If there is a written agreement, you need to test that agreement against these factors. If each factor clearly indicates agency, agency will exist subject to the consistency check at d. below. Similarly, if each factor clearly indicates a relationship of two principals, agency will not exist. If findings are contradictory, you should check whether your trade is listed in VTAXPER60000, as this explains the key indicating factors within particular trades.

In some trades, we may need to accept that one or more factors do not exist or bear less weight than in other trades, although the agreement will still show that overall an agent/principal relationship exists.  

This was demonstrated in the High Court case of Music and Video Exchange Ltd ([1992] STC 220). This concerned a shop selling second-hand musical instruments, who drew up an agreement by which they acted as the agent for a number of private, unregistered vendors. This agreement operated from the outset and was never altered. The court acknowledged that the agreement contained a number of factors not normally consistent with agency, but found that these factors were not ‘wholly inconsistent’, and that therefore agency (although of an unusual type) existed.

Although it is important to begin by examining the written contracts between the parties involved, it is possible that even after considering the six indicating factors listed above, the agreements do not themselves determine conclusively the VAT position. In this situation you will need to look beyond the agreements at the wider picture and consider all the facts, including the trader’s working practices, in reaching a decision about agent/principal status. Each case will depend on its own circumstances.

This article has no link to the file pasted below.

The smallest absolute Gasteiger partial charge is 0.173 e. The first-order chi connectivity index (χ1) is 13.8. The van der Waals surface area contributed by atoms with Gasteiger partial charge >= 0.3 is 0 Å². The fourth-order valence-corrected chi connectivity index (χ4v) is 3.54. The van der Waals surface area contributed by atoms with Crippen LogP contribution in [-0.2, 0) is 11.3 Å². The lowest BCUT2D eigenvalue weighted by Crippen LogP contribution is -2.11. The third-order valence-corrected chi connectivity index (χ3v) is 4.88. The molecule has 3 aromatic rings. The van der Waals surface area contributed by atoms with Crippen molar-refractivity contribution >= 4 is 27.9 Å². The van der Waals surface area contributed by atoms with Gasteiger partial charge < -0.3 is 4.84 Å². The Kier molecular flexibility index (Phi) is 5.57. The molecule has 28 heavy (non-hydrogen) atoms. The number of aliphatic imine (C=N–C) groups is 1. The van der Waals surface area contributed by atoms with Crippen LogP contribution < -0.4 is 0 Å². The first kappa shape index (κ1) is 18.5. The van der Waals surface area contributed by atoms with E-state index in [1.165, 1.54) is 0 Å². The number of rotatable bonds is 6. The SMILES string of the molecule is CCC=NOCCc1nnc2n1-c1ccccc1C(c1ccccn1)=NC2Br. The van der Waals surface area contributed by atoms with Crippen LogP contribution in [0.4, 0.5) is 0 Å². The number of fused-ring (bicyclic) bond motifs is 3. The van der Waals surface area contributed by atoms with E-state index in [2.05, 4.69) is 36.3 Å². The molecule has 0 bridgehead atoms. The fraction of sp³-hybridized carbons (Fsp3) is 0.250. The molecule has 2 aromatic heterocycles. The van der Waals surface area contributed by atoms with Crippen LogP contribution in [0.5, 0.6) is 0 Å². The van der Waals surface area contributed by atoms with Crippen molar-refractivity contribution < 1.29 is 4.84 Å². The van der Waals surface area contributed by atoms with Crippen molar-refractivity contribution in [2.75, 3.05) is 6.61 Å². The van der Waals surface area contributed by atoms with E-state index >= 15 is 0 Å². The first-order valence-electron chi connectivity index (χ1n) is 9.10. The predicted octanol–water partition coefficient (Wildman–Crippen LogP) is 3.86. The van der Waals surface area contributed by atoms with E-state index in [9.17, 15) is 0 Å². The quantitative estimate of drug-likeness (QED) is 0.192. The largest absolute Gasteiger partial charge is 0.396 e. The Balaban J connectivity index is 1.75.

• The case of Reed Personnel Services Ltd, [1995] STC 588, established that a trader’s status for VAT purposes is not necessarily determined by the contractual agreements. In this case, the Tribunal found that the trader acted as agent in the placement of nursing staff with its clients - primarily NHS hospitals. Because of the lack of clear evidence of agency in the contracts, we took the view that Reed was supplying nurses as a principal. The High Court however agreed that in this case the written contracts were not determinative of the issue and the Tribunal was correct to step outside the contracts and look at all aspects of the trader’s operation in reaching its conclusion. Since the Tribunal’s finding had been one of fact there was no basis for the High Court to interfere and our appeal failed. In his judgement, Justice Laws observed that, although contractual documents set out the rights and obligations of the parties concerned in private law, they do not necessarily establish the VAT position. This can only be ascertained by examining the whole of the facts of the case.